Suboptimal care of patients before admission to intensive careBMJ 1998; 316 doi: http://dx.doi.org/10.1136/bmj.316.7148.1841 (Published 20 June 1998) Cite this as: BMJ 1998;316:1841
Is caused by a failure to appreciate or apply the ABCs of life support
- Christopher Garrard, Consultant physician,
- Duncan Young, Consultant anaesthetist
- Intensive Care Unit, John Radcliffe Hospital, Oxford OX3 9DU
During the past decade deficiencies in the quality of medical care have precipitated detailed scrutiny in the form of national confidential inquiries. These inquiries have examined perioperative deaths (NCEPOD), maternal deaths, and more recently, babies' deaths.1 2–3The 1993 NCEPOD report showed that two thirds of perioperative deaths occurred three or more days after surgery, usually from cardiorespiratory complications and in a ward environment. The riskiness of ward care is illustrated again this week in a different sort of confidential inquiry.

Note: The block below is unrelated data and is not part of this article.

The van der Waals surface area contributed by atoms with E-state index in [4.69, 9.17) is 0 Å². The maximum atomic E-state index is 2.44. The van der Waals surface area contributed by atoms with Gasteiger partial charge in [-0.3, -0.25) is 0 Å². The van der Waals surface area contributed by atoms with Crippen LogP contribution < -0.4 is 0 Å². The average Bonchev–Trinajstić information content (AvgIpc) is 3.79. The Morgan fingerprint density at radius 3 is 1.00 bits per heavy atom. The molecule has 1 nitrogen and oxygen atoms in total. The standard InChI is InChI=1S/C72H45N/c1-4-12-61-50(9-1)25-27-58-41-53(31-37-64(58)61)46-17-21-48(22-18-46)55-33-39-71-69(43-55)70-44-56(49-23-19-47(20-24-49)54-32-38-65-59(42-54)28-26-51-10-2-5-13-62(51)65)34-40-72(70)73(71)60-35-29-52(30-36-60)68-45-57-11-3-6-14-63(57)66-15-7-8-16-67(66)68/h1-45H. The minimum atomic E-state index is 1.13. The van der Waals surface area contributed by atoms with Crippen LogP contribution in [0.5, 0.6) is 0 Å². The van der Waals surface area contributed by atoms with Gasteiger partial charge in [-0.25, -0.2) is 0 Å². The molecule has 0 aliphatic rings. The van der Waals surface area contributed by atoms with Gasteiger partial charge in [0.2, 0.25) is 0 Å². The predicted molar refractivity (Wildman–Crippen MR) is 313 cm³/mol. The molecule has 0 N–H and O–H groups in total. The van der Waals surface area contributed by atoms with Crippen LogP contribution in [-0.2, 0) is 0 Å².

On p 0000 McQuillan and colleagues present the results of a confidential inquiry into the quality of care received by 100 patients admitted to intensive care (p 0000).4 After conducting structured interviews with the referring and intensive care clinical teams, the investigators completed a questionnaire that focused on the recognition, investigation, monitoring, and management of each patient's airway, breathing, and circulation (ABCs). Two independent assessors (a nephrologist and an anaesthetist) evaluated the resulting questionnaires. Both agreed that 54 of the 100 patients received suboptimal care. Mortality in the intensive care unit for these patients was 48%, almost twice that of the 20 patients who they agreed had been managed well. In addition, two thirds of these …
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